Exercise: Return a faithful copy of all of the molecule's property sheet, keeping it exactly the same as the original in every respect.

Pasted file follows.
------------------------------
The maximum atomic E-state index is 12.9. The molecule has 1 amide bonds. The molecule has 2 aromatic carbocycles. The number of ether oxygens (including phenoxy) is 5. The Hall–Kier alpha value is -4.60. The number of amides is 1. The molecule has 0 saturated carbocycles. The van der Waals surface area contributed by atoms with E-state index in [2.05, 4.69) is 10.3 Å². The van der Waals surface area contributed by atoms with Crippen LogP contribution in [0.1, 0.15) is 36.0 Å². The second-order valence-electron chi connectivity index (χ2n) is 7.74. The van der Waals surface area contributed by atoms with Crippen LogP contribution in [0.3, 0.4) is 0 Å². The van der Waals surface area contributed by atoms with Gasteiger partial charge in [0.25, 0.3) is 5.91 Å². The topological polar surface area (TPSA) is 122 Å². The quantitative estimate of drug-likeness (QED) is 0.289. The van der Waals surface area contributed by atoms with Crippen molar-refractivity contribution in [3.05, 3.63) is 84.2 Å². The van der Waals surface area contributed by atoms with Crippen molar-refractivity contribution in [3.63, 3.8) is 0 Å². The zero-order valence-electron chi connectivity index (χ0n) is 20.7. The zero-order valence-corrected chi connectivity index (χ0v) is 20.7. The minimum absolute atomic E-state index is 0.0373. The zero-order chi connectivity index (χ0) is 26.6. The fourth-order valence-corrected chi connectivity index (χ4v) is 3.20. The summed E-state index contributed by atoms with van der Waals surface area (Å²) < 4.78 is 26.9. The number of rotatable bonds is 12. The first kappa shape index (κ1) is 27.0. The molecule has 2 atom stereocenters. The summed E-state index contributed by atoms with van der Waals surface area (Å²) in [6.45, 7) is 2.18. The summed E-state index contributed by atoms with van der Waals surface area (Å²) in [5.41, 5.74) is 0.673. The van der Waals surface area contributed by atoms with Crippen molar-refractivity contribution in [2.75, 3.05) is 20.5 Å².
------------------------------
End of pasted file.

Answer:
The maximum atomic E-state index is 12.9. The molecule has 1 amide bonds. The molecule has 2 aromatic carbocycles. The number of ether oxygens (including phenoxy) is 5. The Hall–Kier alpha value is -4.60. The number of amides is 1. The molecule has 0 saturated carbocycles. The van der Waals surface area contributed by atoms with E-state index in [2.05, 4.69) is 10.3 Å². The van der Waals surface area contributed by atoms with Crippen LogP contribution in [0.1, 0.15) is 36.0 Å². The second-order valence-electron chi connectivity index (χ2n) is 7.74. The van der Waals surface area contributed by atoms with Crippen LogP contribution in [0.3, 0.4) is 0 Å². The van der Waals surface area contributed by atoms with Gasteiger partial charge in [0.25, 0.3) is 5.91 Å². The topological polar surface area (TPSA) is 122 Å². The quantitative estimate of drug-likeness (QED) is 0.289. The van der Waals surface area contributed by atoms with Crippen molar-refractivity contribution in [3.05, 3.63) is 84.2 Å². The van der Waals surface area contributed by atoms with Crippen molar-refractivity contribution in [3.63, 3.8) is 0 Å². The zero-order valence-electron chi connectivity index (χ0n) is 20.7. The zero-order valence-corrected chi connectivity index (χ0v) is 20.7. The minimum absolute atomic E-state index is 0.0373. The zero-order chi connectivity index (χ0) is 26.6. The fourth-order valence-corrected chi connectivity index (χ4v) is 3.20. The summed E-state index contributed by atoms with van der Waals surface area (Å²) < 4.78 is 26.9. The number of rotatable bonds is 12. The first kappa shape index (κ1) is 27.0. The molecule has 2 atom stereocenters. The summed E-state index contributed by atoms with van der Waals surface area (Å²) in [6.45, 7) is 2.18. The summed E-state index contributed by atoms with van der Waals surface area (Å²) in [5.41, 5.74) is 0.673. The van der Waals surface area contributed by atoms with Crippen molar-refractivity contribution in [2.75, 3.05) is 20.5 Å².